Many licences are now issued in accordance with European standards and are equally valid and
recognised throughout Europe. These are known as EASA (European Aviation Safety Agency) licences
and include the following:
Available for aeroplanes and helicopters, the Private Pilot’s Licence is recognised worldwide
and can be ‘built on’ with extra ratings and privileges.
Available for aeroplanes, helicopters, balloons and gliders, the concept behind the LAPL was to
create a simplified licence with a shorter training course and less onerous medical standards. In
the case of aeroplanes and helicopters it is limited to a maximum take-off weight of two tonnes and
no more than three passengers. With some extra training it can be upgraded to the PPL.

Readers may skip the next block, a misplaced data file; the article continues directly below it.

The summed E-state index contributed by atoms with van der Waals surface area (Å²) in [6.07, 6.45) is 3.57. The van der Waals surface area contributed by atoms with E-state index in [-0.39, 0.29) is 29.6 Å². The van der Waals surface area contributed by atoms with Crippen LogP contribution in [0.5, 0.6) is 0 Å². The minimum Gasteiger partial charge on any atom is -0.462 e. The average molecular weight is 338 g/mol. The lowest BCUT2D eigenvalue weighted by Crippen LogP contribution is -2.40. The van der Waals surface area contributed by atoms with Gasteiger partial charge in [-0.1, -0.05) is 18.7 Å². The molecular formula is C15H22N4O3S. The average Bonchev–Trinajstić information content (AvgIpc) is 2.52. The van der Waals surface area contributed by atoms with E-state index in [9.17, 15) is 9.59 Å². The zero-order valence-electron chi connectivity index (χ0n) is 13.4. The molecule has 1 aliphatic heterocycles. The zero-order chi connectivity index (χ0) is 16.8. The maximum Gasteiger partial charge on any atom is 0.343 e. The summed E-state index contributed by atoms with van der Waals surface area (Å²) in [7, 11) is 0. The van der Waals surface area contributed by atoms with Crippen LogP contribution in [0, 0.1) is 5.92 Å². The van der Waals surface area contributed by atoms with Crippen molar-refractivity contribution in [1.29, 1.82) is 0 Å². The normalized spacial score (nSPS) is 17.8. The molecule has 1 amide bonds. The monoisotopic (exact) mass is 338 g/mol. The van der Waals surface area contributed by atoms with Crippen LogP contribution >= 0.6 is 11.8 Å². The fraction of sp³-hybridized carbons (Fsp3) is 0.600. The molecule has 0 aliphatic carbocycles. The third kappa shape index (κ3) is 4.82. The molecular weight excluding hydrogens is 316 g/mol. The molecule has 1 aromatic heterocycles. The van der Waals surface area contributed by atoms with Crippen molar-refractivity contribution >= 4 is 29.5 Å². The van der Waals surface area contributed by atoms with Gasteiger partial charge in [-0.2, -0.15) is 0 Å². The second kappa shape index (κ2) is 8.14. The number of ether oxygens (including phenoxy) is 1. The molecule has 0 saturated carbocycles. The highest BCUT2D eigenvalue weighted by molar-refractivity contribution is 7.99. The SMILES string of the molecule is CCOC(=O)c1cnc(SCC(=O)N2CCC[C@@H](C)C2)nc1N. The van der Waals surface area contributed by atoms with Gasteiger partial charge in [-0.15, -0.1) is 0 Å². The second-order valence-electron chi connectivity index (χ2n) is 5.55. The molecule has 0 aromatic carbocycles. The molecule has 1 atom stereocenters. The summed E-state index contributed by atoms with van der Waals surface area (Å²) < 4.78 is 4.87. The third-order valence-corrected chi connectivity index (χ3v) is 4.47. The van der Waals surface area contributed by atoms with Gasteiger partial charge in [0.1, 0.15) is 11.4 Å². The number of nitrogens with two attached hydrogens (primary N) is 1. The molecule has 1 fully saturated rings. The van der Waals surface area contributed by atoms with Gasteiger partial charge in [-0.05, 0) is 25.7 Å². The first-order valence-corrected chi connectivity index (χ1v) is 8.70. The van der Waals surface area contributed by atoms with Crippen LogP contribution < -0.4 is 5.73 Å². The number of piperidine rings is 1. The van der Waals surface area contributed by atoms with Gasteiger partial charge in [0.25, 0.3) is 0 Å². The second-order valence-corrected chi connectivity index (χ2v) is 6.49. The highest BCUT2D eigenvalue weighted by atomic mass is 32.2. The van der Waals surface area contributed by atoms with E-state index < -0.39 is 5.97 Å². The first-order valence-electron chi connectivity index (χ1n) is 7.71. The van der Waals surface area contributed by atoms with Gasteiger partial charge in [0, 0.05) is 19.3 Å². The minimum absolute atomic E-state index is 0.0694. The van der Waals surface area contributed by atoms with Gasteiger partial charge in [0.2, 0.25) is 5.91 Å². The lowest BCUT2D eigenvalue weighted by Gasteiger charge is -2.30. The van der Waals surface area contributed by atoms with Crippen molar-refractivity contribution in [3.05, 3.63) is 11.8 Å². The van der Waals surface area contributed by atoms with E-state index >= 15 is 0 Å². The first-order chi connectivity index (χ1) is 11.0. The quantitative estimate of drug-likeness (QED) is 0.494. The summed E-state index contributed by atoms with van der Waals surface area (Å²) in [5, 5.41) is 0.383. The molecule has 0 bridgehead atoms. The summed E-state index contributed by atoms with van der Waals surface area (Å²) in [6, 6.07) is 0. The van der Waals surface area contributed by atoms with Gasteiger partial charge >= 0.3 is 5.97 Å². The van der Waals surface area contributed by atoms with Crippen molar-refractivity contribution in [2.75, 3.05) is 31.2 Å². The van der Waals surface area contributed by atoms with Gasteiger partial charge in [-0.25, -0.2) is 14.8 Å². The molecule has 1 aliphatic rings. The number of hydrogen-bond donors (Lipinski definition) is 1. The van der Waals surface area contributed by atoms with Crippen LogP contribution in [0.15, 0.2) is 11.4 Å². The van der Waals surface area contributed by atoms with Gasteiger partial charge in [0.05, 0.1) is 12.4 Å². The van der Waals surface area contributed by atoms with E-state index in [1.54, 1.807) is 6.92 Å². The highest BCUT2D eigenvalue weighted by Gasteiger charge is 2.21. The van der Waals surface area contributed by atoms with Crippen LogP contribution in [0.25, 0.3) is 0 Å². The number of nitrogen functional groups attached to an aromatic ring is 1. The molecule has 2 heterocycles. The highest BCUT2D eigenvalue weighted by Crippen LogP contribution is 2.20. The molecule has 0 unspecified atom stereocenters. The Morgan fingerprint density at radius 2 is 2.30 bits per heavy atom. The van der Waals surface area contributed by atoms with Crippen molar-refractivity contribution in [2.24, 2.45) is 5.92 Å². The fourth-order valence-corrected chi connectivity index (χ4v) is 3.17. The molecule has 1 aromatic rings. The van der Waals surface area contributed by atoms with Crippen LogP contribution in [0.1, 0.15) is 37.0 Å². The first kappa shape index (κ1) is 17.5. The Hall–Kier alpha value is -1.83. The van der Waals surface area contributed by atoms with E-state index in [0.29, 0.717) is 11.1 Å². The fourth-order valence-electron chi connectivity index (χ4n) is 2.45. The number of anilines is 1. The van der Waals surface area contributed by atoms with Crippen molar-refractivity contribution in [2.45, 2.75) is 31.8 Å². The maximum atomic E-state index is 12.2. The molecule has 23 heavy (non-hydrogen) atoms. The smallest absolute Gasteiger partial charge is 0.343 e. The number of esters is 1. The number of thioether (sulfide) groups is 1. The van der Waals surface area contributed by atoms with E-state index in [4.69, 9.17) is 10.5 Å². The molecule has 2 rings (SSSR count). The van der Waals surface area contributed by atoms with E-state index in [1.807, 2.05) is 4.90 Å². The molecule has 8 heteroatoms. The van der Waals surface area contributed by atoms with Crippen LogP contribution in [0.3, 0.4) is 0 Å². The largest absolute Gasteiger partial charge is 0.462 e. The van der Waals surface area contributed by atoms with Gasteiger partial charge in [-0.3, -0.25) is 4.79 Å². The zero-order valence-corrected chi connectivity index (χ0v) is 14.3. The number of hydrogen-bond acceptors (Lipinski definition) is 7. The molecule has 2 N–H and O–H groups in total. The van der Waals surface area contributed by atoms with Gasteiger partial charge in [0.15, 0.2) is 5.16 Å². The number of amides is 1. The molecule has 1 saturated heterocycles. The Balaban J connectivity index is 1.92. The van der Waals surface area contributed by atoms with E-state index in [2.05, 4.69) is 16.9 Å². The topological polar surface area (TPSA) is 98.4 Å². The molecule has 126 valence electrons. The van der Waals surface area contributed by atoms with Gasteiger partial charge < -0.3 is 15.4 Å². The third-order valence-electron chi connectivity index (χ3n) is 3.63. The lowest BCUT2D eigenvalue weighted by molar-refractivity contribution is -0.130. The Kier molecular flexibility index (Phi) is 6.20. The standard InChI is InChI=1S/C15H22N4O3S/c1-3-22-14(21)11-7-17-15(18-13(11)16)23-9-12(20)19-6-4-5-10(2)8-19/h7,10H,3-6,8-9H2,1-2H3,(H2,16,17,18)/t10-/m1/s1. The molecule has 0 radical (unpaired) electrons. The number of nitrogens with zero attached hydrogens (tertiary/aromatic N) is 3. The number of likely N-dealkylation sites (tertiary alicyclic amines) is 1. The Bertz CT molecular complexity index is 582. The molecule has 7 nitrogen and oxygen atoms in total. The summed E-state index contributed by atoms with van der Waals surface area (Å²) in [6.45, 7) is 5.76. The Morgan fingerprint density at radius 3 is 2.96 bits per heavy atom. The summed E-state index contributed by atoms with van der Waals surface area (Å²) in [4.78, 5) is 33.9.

The primary licence for glider flying (this licence can be extended to include Touring
For flight in hot air balloons.
Some aircraft are still regulated by individual national authorities who issue National or
'non-EASA' licences. These include:
The licence for microlight aircraft. Microlights generally come in two types, ‘flex wing’ and
three-axis. ‘Flex wing’ are generally open cockpit and have a single wing which moves around a
pivot to control the direction of travel. ‘Three-axis’ are much closer to traditional light
aeroplanes but fall below the weight category to be considered one.
Since 8th April 2015 this licence can only be used to fly a small number of vintage light
aircraft such as the Tiger Moth, along with what are known as 'permit to fly' and kit-built
aircraft. Unless you wish to train and then be limited to these aircraft, the LAPL(A) or PPL(A)
might be more suitable.
UK Civil Aviation Authority statement on passenger compensation during the current Ryanair strike https://t.co/taIF7qHFq1
UK Civil Aviation Authority statement on passenger compensation during the current Ryanair strike https://t.co/ItUpOjYZsG
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